“We’ve kind of adopted this general principle that it’s important to vet a report as close as possible to its origin,” Wormeli said, noting that law enforcement and fusion center personnel will be able to investigate quickly using predictive analysis tools to throw out bad reports and stay focused on those that merit further analysis.

Malcolm Sloane, program manager at the Tennessee Fusion System, agreed and added that keeping the reports local will yield a number of benefits. “Having all those SARs in the same repository within our fusion center gives us the ability to see or connect those dots in a way that helps us understand if there is a focused attention on certain aspects of critical infrastructure or activity that may be focused in one area or even across the state.”

‘Actionable’ intelligence

Fusion centers are a state and local effort, and as a result, they vary widely in their technological sophistication, said David Lewis, chief technology officer for the National SAR Initiative (NSI) at the Justice Department's Office of Justice Programs. Some rely on full-scale data collection and predictive analysis systems that are integrated with larger law enforcement reporting systems. Others depend only on stand-alone records management systems, computer-aided dispatch systems or simple databases.

“We have found some locations where they have nothing at all in terms of data gathering for SARs specifically,” Lewis said.

However, there are a large number of fusion centers that have taken steps to streamline and automate the SAR information process by acquiring specialized IT solutions.

For example, the Tennessee Bureau of Investigation Fusion Center has installed SAS’ Memex intelligence management platform, which is programmed with state privacy laws and federal data management regulations. The solution collects SARs from a Web-based reporting tool and other sources and houses them in a central repository where they can be aggregated, analyzed and shared with more specialized analysts or discarded.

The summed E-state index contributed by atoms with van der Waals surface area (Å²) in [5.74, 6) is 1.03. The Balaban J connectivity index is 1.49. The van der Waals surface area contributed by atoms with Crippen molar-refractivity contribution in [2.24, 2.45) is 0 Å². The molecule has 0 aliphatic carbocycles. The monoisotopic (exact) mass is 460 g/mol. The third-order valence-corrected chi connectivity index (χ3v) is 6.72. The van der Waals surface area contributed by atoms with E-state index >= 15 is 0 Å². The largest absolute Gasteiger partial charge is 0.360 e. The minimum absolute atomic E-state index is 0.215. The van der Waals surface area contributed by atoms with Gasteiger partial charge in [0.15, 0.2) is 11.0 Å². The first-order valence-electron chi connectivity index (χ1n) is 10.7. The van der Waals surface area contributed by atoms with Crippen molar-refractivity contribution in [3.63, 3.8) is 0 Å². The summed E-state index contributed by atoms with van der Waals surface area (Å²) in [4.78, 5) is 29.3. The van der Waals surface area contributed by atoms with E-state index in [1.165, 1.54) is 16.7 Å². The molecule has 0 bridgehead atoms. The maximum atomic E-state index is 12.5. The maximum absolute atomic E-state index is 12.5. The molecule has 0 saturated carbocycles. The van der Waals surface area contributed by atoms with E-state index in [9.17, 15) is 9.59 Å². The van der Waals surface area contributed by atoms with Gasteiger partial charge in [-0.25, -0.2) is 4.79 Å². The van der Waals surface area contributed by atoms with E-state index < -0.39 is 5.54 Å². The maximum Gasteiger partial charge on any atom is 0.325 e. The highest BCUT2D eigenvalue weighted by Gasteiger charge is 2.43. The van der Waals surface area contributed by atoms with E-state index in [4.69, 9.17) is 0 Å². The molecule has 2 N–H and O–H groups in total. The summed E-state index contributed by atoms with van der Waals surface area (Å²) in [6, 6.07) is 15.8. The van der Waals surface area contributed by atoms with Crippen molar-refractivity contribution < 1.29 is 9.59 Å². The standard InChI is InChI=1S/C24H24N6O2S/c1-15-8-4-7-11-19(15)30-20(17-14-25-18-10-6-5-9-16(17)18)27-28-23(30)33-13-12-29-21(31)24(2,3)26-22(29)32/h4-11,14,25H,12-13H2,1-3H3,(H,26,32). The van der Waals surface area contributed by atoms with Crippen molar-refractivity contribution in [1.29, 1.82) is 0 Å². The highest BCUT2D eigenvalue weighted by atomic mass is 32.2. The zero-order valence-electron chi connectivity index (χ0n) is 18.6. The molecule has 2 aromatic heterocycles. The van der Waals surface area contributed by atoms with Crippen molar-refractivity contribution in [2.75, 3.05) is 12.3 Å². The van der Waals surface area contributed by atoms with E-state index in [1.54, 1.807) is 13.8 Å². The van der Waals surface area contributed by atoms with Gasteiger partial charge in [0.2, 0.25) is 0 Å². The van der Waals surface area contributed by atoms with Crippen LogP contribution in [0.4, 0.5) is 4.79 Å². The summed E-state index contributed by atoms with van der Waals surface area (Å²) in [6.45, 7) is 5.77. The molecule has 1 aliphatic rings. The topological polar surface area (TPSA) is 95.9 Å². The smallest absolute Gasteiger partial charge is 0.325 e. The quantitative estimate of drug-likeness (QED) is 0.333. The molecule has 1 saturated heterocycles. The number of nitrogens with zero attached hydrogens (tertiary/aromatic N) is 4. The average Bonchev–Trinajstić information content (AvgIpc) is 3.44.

“We pick up speed and accuracy in terms of analyzing our reports by having the electronic interfaces,” Sloane said, estimating that the system will also allow his organization to absorb at least a 25 percent increase in publicly reported SARs.  “And we are able to share that much quicker with other partners that we have or agencies that may need to have that information promptly.”

If an analyst deems it appropriate, a SAR can be automatically routed by the Memex system to NSI, which is now operational at the Tennessee Fusion Center.

Going national

The good news is that fusion centers don’t need to have the latest and greatest intelligence management technology to effectively use NSI, Lewis said.

The Office of Justice Programs began the project in spring 2010. But unlike with similar national data-sharing efforts, officials weren’t interested in building a centralized database. Instead, NSI will use a common database based on the National Functional Standard for SARs in every fusion center.

“All fusion center officials have to do is take their local information and map it to the National Functional data elements,” Lewis said, citing the similar model of the National Sex Offender Public Registry. “Then they just continue to use their tools and push the SARs they want to share out to the common box.”

Other fusion center and law enforcement officials can then go onto existing secure law enforcement and homeland security networks to conduct a federated search of all the fusion center databases.

The search, which Lewis described as Google-like, returns summaries of SARs and allows a searcher to expand the report, look at the narrative, and view the contact for the fusion center analyst or law enforcement investigator involved. The system will also save their search criteria and send an e-mail whenever someone makes a similar inquiry.

About 20 fusion centers are already sharing information across NSI, and another 10 to 15 sites are expected to be up and running by the middle of spring. Lewis said he is hoping that all 72 sites will be able to conduct searches, if not provide their own SARs, by the 10th anniversary of the 2001 terrorist attacks.

Lewis added that by having an end-to-end process, fusion centers and law enforcement officials will be much closer to the goal of getting the right information into the right hands at the right time.

“By bringing all this information together, it’s going to be easier for us to sift through all these SARs — whether they come from law enforcement or the community — [and] determine what’s valid and what is really connected and what could turn into some type of terroristic event,” he said. “So we’re really assisting in helping fusion centers share nationally what might be a minute piece of information but could actually be the key to breaking a huge case.”